Insurance premiums could fall significantly due to automated vehicles
Self-driving cars could help save motorists money on auto insurance coverage, according to insurance startup Metromile. The company has released a new report that suggests that drivers could save as much as $1,000 a year on coverage due to automated vehicles. These cars could cost as little as $250 a year to insure, and they may serve as a disruptive force for the auto insurance industry in the coming years.
Self-driving cars are not subjected to human error in the same way that conventional vehicles are
Automated vehicles have as close to a perfect driving record as is possible to obtain. According to Google, the pioneer of self-driving cars, the vast majority of accidents that these vehicles are involved in are a result of human error, rather than the technology driving these vehicles causing a problem. As a result, auto insurance premiums are expected to dramatically fall in the coming years as more of these vehicles become commercialized.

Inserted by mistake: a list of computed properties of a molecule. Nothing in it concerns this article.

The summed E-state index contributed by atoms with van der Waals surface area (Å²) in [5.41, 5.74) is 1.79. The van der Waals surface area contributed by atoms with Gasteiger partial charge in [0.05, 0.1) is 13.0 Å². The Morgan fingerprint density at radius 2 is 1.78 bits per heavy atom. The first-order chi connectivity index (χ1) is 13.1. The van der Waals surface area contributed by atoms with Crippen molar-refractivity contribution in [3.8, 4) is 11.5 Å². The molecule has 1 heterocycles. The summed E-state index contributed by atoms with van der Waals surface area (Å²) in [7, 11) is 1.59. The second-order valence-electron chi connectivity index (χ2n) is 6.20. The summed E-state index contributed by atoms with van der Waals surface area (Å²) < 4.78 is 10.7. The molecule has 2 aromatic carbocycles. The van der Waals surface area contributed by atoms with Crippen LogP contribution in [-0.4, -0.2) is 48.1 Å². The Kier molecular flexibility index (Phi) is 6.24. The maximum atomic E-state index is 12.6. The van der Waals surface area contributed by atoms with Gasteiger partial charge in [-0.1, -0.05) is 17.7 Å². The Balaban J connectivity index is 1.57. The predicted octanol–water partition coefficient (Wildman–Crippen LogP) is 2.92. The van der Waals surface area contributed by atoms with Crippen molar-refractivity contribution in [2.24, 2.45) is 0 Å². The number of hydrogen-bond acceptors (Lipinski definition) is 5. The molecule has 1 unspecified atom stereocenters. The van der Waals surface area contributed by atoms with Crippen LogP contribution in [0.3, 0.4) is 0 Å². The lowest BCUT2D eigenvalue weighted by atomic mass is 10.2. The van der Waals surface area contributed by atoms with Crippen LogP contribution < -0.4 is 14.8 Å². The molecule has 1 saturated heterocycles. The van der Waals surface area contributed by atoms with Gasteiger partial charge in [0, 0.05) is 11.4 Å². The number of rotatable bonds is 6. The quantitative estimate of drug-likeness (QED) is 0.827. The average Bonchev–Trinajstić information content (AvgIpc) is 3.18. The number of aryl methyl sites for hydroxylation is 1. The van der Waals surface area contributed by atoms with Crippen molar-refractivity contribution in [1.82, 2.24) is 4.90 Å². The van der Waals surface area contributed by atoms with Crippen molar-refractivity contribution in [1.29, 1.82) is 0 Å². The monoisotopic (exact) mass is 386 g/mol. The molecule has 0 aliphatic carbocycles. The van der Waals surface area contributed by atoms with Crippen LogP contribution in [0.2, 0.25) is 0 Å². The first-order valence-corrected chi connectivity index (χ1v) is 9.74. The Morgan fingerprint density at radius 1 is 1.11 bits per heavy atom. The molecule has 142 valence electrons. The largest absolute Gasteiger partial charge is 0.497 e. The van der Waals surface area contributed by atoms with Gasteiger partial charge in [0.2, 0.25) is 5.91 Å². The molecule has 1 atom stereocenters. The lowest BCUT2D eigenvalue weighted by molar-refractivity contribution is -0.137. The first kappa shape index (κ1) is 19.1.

As automated vehicles become more popular, liability is beginning to shift in the auto insurance industry
Human error is the primary cause of most vehicular accidents, with distraction being one of the main causes of these errors. Because automated vehicles are not subject to human error, as they drive themselves, they may cause a shift in the auto insurance industry. Liability may change in the coming years, as risks shift away from drivers. If an automated vehicle is involved in an accident, it could come down to technical errors, unless a human driven vehicle is involved in the accident itself.
Metromile helps diffuse auto insurance issues plaguing Uber
Metromile recently assisted in diffusing auto insurance concerns that had troubled Uber, a leading ride-share company. There were concerns that Uber had inadequate insurance coverage for its drivers, as this coverage would only be in effect when the company’s freelance drivers were transporting passengers. Metromile provides these drivers with supplemental coverage that is not based on whether or not drivers are actually transporting passengers at any given time.